The idea is to use aquatic plants as beds for crops, Gathering the branches of these plants, Foremost among them are the Nile roses or water lilies, Their stems are braided together so that they look like a woven cloth from which some flowers protrude. Because it is aquatic in nature, Do not flood these plants with water, Rather, they float on their surface and rise or fall depending on their level.

The process goes through a series of steps, In winter, the land is tilled and the seeds of the crops are placed in small balls made of peat. It is a type of dust that is formed as a result of the decomposition of some plants, It is used in agriculture because of its benefits in modifying acidity, moisture and oxidation, These balls are then wrapped in coconut fiber, The seeds are left a week during which they grow until they are about 15 centimeters long to be transferred to the floating beds and fixed with bamboo sticks so that they are not washed away by water currents. The majority of these plantings are leafy vegetables.

today The Ministry of Agriculture is working to expand this innovation, It has trained more than 500 farmers and implemented the project in more than 50 locations, Its goal was to meet the needs of 12,000 families, With a focus on supporting marginalized women and providing them with the necessary expertise to apply this approach and support their families.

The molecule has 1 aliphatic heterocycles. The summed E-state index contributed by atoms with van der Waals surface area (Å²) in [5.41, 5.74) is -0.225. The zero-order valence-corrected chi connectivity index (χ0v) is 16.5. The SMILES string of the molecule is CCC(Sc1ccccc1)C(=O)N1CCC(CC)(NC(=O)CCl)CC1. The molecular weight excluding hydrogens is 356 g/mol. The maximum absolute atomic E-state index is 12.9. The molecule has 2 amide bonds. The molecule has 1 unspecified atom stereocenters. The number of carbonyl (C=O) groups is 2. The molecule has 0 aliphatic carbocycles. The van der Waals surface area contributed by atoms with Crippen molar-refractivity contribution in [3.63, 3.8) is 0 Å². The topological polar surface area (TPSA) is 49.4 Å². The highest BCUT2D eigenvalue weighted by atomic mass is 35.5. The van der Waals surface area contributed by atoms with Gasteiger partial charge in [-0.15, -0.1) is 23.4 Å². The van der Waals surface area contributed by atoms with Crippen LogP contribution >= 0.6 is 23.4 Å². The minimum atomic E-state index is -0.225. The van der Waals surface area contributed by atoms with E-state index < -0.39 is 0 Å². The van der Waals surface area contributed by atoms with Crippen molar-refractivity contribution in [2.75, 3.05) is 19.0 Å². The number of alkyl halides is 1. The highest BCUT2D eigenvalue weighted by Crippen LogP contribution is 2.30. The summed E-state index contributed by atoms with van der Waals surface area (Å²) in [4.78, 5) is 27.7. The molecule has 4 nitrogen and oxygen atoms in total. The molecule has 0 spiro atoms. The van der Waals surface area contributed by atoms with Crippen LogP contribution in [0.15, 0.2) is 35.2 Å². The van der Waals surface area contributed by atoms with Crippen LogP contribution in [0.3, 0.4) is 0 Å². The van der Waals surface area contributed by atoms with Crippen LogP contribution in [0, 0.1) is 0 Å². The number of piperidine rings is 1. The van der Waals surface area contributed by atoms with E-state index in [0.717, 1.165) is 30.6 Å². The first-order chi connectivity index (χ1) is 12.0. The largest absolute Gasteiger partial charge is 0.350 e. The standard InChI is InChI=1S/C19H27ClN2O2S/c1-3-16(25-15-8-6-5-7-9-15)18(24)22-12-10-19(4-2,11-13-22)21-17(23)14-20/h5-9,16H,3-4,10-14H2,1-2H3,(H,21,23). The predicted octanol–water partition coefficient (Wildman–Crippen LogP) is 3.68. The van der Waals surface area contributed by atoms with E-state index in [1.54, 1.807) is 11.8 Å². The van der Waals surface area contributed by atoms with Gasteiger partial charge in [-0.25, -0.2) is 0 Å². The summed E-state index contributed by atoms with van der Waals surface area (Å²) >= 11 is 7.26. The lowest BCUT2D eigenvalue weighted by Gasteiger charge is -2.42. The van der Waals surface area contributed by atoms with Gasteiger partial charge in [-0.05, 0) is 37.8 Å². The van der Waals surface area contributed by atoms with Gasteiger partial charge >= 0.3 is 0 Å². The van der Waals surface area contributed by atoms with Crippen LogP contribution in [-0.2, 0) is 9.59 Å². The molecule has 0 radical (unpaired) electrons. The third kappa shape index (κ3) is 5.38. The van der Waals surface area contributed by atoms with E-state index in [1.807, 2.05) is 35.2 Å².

Despite the reach, political commitment and funding that this agricultural practice has received, remains in a state of instability, NGOs and community development projects have targeted support and training campaigns to destitute families who saw nothing more than a source of food for their members. So I was satisfied with planting rice seedlings, I neglected them once the project was over.

Any way These farms are not a radical solution, They cannot withstand the most extreme weather events, Especially if the effects of climate change continue without effective intervention.

While this innovation seemed easy to implement in some regions as it was an ancestral tradition, It was a real challenge in other areas unfamiliar with it, Finding suitable sites and educating the population was tantamount to interjecting into a strange folklore. Rejected or at least reprehensible.

Many voices are calling for expanding the role of government in bringing this innovation closer to people's minds. Make it part of locally developed strategies that seek self-sufficiency and sustainability.

This method protects crops from damage to surplus water, At the same time, degrading nutrients are transported to them, This reduces the need for chemical fertilizers.

today More than 6,000 farmers follow this practice. They graze floating farms covering thousands of hectares, Research bodies continue their studies to increase the efficiency of this approach, which research ranks as the best food production for 90% of the population of humid areas.

Because these floating farms combine agricultural biodiversity, resilient ecosystems and cultural heritage, The Food and Agriculture Organization of the United Nations (FAO) has considered it a heritage agricultural system of global importance.